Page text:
A hidden jewel
Hidden Villa

Neil Wiley

It is privately owned but serves more people than many public parks. It is an organic farm, a rustic hostel, a romantic retreat, the oldest multicultural summer camp in Santa Clara County, a wedding facility, and best of all, at least for me, a great place to hike. Deep in the Los Altos Hills, this non-profit farm and wilderness preserve serves 50,000 visitors a year through environmental education, a multicultural camp that served 1100 campers last summer,  a hostel, community-supported agriculture, day-use hiking, and farm tours.

For most of us, Hidden Villa is simply a nice place to visit for a few hours. It’s a good site for a family outing. You can hike, tour the gardens, visit the historic buildings, see the farm animals, do some bird watching, enjoy a picnic, or all of the above. There is lots of space—1600 acres of it and it’s all natural and real.

Hidden Villa is nestled in a large valley. Hikes take you up to surrounding hills on the east and west, along riparian corridors, over sunny open meadows, and through dark, shady forests. You can walk with your children along the gentle grades of the Creek Trail, climb up the switchbacks of the more challenging Hostel or Toyon trails to the top of 1200-foot Elephant Mountain, or climb up 2280 feet on the Black Mountain trek to the biggest peak in the northern Santa Cruz Mountains.


My hike

I began my hike at the first parking area located just past the entry kiosk in front of a small building used for meetings called the Dana Center. I followed a path to the left of the building, and then followed the west branch of the trail around a large meadow. I photographed some chickens that were enjoying the sun, then looked behind a colorful wall/blind to find flocks of wild birds at several feeders. I continued on past a rather unusual facility for a farm, a nice-sized swimming pool used for summer camps. I saw the large Mediterranean-style building named Duveneck House for the original owners, the Education Center, several barns, some farm animals, and a large organic garden open to the public.

Just past the oldest operating hostel in the United States, I found the trailhead for the Hostel Trail that would take me on the 2.3-mile Elephant Mountain Loop.

I was climbing the switchbacks of the single-track Hostel Trail up to Elephant Mountain when I encountered my first wildlife—a four-year-old male human in the midst of a tearful tantrum. His mother was attempting to explain why he couldn’t take toyon berries, flowers, and other plant material home. I slid past mother and child without comment, but even after reaching the summit, I could still hear his cries.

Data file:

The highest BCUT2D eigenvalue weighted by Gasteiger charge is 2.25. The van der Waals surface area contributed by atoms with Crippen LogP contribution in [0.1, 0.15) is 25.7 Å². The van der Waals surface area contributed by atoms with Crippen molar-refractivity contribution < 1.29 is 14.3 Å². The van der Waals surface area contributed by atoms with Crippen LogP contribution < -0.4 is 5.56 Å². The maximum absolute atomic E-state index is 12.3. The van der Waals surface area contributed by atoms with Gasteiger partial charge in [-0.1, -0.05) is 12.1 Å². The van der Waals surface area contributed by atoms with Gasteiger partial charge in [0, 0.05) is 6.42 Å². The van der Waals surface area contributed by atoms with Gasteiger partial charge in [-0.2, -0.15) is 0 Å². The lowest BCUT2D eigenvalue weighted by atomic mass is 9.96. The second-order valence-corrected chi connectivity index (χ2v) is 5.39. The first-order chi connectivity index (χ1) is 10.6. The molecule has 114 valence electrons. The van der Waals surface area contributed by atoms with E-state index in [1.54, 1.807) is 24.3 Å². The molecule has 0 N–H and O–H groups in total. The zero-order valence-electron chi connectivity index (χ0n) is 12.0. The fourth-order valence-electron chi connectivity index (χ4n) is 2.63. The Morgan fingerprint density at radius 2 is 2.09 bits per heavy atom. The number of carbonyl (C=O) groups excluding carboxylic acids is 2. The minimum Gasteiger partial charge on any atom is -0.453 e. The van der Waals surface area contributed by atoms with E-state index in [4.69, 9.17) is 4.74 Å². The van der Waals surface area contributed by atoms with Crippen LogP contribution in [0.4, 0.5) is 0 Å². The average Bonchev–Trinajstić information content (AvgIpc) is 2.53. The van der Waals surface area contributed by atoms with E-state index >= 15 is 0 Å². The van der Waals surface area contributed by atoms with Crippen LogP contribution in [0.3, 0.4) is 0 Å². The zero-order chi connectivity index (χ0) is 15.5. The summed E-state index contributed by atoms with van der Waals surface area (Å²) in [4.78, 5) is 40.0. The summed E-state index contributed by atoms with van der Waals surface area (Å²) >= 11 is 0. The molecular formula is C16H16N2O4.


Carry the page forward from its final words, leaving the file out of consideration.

I turned left at the intersection with Toyon Trail, then right at the 1200-foot summit. Through the fog and haze (faze?) I could see most of Santa Clara Valley. I was turning right on Grapevine Trail when I met a solitary hiker. I could tell he was a serious trekker. He used two walking sticks, wore a desert hat with a long bill covering his neck, and had the squint of someone who has spent a lifetime outdoors. At first we shared our experiences of local hikes, but soon he was talking of treks in Nepal, Tanzania, and Chile. In fact, in 2009, he is leading treks to Mt. Kalish near Lhasa (Nepal/Tibet) and 21,300-foot Mera Peak in Nepal (the tallest walkup peak). In 2010, he is planning a climb up 19,340-foot Mt. Kilimanjaro in Tanzania. While these are not technical climbs requiring ropes and axes, they pose a challenge for any hiker. One little detail: Warren Storkman is 81 years old.

It was an honor to follow Warren down Grapevine to Creek Trail. He turned left, I turned right back to the main building of Hidden Villa. Perhaps we will meet again in Nepal, Tanzania, or a local open-space park. No matter, he left me with the hope that even at an advanced age, I can hike for many years.



Take Highway 17 to Highway 85 north. Exit on Highway 280 north. Exit on El Monte’/Moody Road. Go west to El Monte Road and Foothill College. Drive past the college entrance. At the first stop sign, go left on Moody Road. Continue for 1.7 miles. Watch for the Hidden Villa sign on the left.



The farm is open Tuesday through Sunday from 9 a.m. to dusk. The parking fee is five dollars. For more information, visit www.hiddenvilla.org, or call 650-949-8650. For more about Warren’s private treks, email dstorkman@aol.com, or call 650-493-8959.


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